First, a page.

An exoplanet is basically a planet outside the Solar System. A total of 973 such planets (in 743 planetary systems, including 162 multiple planetary systems) have been identified as of 14 September 2013. The Kepler mission space telescope has detected thousands more candidate planets, including 262 that may be habitable planets. Continue reading to see twelve fascinating exoplanets you won’t believe exist.

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In the Milky Way galaxy, it is expected that there are many billions of planets (at least one planet, on average, orbiting around each star, resulting in 100 – 400 billion exoplanets), with many more free-floating planetary-mass bodies orbiting the galaxy directly.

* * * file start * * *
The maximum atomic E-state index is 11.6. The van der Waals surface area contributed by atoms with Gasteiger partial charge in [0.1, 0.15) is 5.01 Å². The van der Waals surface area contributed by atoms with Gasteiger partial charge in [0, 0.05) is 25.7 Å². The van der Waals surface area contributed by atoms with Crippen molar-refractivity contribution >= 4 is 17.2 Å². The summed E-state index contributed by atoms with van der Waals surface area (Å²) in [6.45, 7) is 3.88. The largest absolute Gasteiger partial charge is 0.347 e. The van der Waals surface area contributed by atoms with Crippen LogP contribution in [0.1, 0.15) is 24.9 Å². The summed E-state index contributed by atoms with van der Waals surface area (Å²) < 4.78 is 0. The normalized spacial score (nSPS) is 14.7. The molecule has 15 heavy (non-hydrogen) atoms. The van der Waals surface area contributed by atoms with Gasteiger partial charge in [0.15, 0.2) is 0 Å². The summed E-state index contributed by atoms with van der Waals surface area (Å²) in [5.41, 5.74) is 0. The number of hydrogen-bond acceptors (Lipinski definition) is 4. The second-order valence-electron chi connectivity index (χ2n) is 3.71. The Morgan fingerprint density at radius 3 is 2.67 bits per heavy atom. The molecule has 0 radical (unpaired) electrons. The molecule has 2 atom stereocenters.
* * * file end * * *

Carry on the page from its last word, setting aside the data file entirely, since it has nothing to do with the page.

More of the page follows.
The nearest (unverified) exoplanet is Alpha Centauri Bb. Almost all of the planets detected so far are within our home galaxy the Milky Way; however, there have been a small number of possible detections of extragalactic planets. In 2013, it was estimated that there are at least 17 billion Earth-sized planets in the Milky Way.